Many of us are staring down the barrel of some hard winter training with the upcoming season fast approaching.
It is cold and dark, and many of us are stuck indoors. So, it is time to be strategic and realistic with your exercise routine if you want to see results and stay motivated throughout the season.
Here are 5 practical steps you can take to get the most out of your winter training without blowing yourself apart.
Layer your workout outfit
This winter, as it becomes colder outside, wear as many layers as possible before stepping out for exercise. And for a good reason.
Your muscles and body temperature are already warm before you even start working out because you are indoors. Stepping outside suddenly can disrupt your internal temperature and lead to illnesses. This is also why it is advised to wear a jacket immediately after working out before you leave the gym.
The amount of clothing you wear affects how you train. When you exercise, your body needs to hold onto heat. So, when you wear more clothes, you allow your body to function at its comfort and convenience.
That being said, the problem with layering is that you have to carry around extra clothing, which can make the routine uncomfortable. Consider wearing a windproof jacket and opt for synthetic fabric more than cotton as the latter is more absorbent.
For example, Nike has some fantastic winter workout wear, perfect for winter training. But if it’s a little out of budget, you can use a Nike promo code to get up to 40% off on your purchase!
Warm-up with a winter run
If you find it difficult to get any amount of workout done, don’t beat yourself up. We have already had a lot to deal with these past few months and if you are focusing on your health amid all this, consider it a miracle.
Planning your workout regime might be a tad too much responsibility and require more energy. And if you are not fully motivated, it might lead you to call off the training altogether.
But if you are not motivated enough to leave the house, consider going for a run to warm up. A good run will not only make you sweat but also ensure that you achieve at least some of your training goals, if not all.
Embrace the sun as much as possible
Besides getting enough sleep at night, getting enough sun is the most critical thing you can do to stay healthy during the winter months. When the sun is out, take advantage of it, even if it means getting up an hour earlier than usual.
Outdoor winter training is twice more beneficial for you than any other time. Training outside when the sun is shining will allow you to break a sweat and get that much-needed vitamin D, which is in such a deficit during the next few months.
Vitamin D supports your immune system. It helps fight off the common cold and flu and equips your body to fight off other similar infections. Since you don’t go out much, your body experiences a vitamin D deficiency during winter, making you susceptible to common winter disorders.
Set smaller goals to keep yourself motivated
Many people find it helpful to create small, realistic goals for their physical activity. For example, you might decide to do 10 minutes of exercise four or five times a week instead of committing to a 40-minute session. And that will work for you better than a well-crafted plan.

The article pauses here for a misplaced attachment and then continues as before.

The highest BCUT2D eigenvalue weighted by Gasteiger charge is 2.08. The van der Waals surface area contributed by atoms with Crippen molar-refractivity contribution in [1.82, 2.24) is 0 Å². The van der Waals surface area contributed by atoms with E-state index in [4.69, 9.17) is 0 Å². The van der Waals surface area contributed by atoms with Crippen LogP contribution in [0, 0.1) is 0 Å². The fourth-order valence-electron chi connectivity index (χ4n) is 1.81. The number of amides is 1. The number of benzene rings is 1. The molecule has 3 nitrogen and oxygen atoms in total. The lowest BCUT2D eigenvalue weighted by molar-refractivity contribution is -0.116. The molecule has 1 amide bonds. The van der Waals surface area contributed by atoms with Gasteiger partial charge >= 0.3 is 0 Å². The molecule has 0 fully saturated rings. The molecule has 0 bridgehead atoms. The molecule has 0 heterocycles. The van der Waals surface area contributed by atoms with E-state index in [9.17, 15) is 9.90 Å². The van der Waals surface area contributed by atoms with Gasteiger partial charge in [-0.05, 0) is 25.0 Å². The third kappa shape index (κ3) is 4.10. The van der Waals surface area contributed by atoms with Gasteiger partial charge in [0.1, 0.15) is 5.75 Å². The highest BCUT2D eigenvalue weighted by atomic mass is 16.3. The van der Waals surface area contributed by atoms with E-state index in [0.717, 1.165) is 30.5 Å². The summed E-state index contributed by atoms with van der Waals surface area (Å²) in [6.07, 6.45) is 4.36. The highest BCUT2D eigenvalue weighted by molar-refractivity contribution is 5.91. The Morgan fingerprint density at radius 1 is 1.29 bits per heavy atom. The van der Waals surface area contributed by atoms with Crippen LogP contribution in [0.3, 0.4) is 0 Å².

When you set big goals, you are more likely to quit before you reach them because they seem daunting to begin with. But if you set small, attainable goals, you are guaranteed to reach them as you constantly allow yourself to be set up for success, which adds a feeling of accomplishment to your training.
Since the cold makes it difficult for you to stay motivated, it is advised that instead of sketching out a strict workout plan, start by getting dressed and showing up at the gym. Once you are there, you will find the strength to exercise.
Consider sleeping in your workout clothes
Yes, you read that right! Sleeping in your workout clothes during winter can have several benefits for your training program.
First, it prevents you from skipping exercise because you are feeling lazy or undermotivated to get dressed. Even if you roll out of bed at 5:00 a.m., you are likely to exercise because you are already dressed for the task – which, let’s face it, is a more significant task than the actual workout.
Second, wearing your exercise clothes can give you a psychological boost by making you feel that you are getting ready to exercise, not lying in bed.
Third, sleeping in your exercise clothes lets you maintain a warmer body temperature. So, when you start working out, you don’t have to work extra hard to warm up.
Professionals recommend sleeping in your workout clothes. “Dark, dreary and cold mornings make you want to stay in bed as long as possible. So to stick with my morning runs, I have to keep my workout on my mind – and my body – the night before,” explains Coach Nicole from SparkPeople.
Bonus: Don’t shy away from training indoors
In the past year and a half, we have become accustomed to exercising indoors. So, why not keep up with the routine even though you are allowed to go out?
Besides, exercising inside doesn’t have to be boring. A variety of exercises, such as planks, push-ups, lunges, and deadlifts, can be done in your living room.
This video from the American Heart Association is a great jumping-off point. It is a safe and actionable alternative to outdoor training and can deliver similar results.